while we can never repay their -- our warriors for the boundless services and sacrifice, we must uphold with supreme vigilance our sacred obligation to care for those who have borne the battle. in just a minute, we will have a moment of silence, and we will lay a wreath at the eternal light monument. as we do, with god as our witness, we pledge to always honor our veterans and pay a mortal tribute to those who have laid down their lives so that we might be free. together, we must safeguard what generations of fearless patriots gave everything to secure. we will protect our liberty, uphold our values, and defend our home. we will ensure that righteous
legacy of america's veterans stands as a testament to this nation from now until the end of time. to every veteran here today and all across our land, you are america's greatest living heroes, and we will cherish you now, always, and forever. thank you, god bless our veterans, and god bless america. thank you very much. [applause] pres. trump: thank you very much. >> ladies and gentlemen, at this time, the marine corps honor guard will carry the centennial wreath of the eternal light memorial. after the wreath is placed, there will be a moment of silence, followed by a rifle salute and a playing of taps.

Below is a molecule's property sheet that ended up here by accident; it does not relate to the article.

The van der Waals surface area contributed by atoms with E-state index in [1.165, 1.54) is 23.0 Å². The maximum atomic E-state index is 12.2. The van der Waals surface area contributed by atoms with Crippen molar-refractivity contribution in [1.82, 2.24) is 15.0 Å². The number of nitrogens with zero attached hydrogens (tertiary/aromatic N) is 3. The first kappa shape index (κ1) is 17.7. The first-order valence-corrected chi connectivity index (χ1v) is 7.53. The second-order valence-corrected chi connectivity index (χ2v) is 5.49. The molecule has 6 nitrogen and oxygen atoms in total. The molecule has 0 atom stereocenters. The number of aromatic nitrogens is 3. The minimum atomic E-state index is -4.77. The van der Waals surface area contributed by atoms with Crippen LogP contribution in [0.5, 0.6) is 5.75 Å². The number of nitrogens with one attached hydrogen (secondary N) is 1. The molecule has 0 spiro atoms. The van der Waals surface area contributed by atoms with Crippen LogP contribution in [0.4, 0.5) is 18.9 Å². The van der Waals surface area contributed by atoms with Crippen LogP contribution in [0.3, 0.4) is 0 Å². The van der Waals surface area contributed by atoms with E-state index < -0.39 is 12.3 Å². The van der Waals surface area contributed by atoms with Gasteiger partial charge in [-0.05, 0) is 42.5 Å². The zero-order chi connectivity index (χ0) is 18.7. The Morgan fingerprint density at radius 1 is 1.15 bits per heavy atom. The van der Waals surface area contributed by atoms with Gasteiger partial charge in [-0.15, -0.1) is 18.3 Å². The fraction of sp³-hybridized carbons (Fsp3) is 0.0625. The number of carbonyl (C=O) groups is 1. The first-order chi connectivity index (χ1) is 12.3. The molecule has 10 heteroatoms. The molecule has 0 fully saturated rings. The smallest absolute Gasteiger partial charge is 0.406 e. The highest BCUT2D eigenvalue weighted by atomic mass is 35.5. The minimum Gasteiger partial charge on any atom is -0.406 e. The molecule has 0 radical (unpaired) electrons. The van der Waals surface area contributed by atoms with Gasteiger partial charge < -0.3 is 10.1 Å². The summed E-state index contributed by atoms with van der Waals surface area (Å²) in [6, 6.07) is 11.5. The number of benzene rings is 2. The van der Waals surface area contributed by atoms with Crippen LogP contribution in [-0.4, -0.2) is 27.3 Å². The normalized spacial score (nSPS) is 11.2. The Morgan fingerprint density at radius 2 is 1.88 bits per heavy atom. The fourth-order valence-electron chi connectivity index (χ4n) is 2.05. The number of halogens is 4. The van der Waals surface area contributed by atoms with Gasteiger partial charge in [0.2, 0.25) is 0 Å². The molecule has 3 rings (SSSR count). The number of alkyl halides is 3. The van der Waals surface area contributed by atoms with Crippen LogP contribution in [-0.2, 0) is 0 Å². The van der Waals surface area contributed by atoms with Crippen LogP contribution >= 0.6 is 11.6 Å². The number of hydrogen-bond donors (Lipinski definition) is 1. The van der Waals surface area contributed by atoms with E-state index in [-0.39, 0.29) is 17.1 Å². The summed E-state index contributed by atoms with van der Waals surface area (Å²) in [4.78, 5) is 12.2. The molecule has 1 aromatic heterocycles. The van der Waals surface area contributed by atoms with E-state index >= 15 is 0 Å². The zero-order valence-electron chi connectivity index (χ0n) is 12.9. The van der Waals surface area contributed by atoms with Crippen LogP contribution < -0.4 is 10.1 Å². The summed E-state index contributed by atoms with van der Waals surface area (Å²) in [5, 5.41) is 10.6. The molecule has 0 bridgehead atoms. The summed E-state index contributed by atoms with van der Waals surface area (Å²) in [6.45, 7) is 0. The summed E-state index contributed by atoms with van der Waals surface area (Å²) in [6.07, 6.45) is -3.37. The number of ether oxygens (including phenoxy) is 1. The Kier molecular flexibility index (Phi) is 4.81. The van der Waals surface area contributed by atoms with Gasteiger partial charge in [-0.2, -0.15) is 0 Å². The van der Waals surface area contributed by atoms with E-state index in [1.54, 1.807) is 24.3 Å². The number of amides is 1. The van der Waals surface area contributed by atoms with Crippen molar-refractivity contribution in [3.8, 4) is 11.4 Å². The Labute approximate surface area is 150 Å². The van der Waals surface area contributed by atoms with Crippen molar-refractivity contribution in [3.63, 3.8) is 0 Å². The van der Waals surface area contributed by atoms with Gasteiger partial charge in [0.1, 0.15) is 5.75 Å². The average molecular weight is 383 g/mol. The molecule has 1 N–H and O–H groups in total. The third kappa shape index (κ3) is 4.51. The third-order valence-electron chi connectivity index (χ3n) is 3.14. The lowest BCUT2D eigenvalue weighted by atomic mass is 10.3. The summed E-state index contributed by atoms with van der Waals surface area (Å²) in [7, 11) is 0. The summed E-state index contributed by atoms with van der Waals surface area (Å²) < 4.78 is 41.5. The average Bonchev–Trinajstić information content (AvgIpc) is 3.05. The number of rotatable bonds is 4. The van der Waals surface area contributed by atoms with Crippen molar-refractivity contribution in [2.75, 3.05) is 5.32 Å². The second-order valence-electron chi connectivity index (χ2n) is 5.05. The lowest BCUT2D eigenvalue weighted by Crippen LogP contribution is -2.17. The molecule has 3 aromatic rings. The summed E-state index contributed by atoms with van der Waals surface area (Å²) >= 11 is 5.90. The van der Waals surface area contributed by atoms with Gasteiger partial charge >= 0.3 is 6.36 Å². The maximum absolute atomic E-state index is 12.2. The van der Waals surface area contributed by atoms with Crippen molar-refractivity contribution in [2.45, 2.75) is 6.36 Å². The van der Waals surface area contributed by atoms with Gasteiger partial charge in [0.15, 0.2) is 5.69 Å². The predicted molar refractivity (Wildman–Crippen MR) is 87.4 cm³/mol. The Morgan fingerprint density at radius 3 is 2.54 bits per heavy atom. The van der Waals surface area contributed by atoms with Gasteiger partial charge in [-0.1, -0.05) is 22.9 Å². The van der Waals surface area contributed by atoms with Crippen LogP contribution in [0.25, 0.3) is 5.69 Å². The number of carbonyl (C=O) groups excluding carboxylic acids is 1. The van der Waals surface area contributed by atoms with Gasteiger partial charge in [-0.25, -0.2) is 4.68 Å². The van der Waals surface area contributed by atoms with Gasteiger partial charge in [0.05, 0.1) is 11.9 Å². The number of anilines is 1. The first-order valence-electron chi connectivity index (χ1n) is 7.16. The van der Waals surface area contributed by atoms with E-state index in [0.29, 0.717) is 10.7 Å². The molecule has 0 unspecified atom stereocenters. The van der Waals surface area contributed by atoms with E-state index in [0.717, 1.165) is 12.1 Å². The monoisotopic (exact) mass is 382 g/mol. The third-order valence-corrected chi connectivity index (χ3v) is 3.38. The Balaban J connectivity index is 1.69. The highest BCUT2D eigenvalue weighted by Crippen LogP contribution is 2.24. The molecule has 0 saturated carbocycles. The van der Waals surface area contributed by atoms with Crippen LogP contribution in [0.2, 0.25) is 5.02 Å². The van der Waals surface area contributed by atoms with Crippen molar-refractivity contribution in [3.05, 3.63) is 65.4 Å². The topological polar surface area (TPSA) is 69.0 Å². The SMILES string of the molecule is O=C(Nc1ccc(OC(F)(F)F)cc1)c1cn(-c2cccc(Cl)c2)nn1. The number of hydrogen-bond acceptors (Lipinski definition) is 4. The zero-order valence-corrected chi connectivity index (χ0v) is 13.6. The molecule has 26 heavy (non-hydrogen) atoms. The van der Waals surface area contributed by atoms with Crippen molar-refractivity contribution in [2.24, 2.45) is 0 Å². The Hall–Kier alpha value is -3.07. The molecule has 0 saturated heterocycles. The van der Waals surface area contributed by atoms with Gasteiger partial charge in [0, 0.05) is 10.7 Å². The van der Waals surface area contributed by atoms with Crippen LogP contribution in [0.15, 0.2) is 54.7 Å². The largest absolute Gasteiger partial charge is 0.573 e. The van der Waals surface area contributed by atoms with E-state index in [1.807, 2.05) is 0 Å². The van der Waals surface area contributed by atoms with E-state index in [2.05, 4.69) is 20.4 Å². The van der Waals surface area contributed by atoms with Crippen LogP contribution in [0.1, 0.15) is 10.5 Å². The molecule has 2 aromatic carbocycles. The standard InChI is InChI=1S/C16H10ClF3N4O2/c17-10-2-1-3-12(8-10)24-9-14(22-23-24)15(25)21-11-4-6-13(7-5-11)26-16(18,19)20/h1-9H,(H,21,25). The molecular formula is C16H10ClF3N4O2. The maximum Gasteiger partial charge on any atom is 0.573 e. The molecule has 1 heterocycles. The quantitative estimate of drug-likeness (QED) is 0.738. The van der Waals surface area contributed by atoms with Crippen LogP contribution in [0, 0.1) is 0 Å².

>> ladies and gentlemen, this concludes the centennial wreath laying and the visit by the commander-in-chief. please remain standing until the official party departs, after which, the opening ceremony will continue. [applause] ♪ announcer: c-span's washington journal -- live every day with news and policy issues that impact you.
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friday, at 11:00 a.m. eastern on c-span, former u.s. ambassador y. willne marie appear before the committee. find transcripts at c-span.org/impeachment. is at our table this morning, deputy editor of the military times. we are talking about veterans issues. veterans can call (202) 748-8000 , all others should call (202) 748-8001. he sat down with the v.a. secretary recently. what is his agenda, what are his priorities? guest: it has been another tumultuous year for the v.a. keys of the of the trump presidency, looking to expand the community care programs. the last few months have been implement take that we have see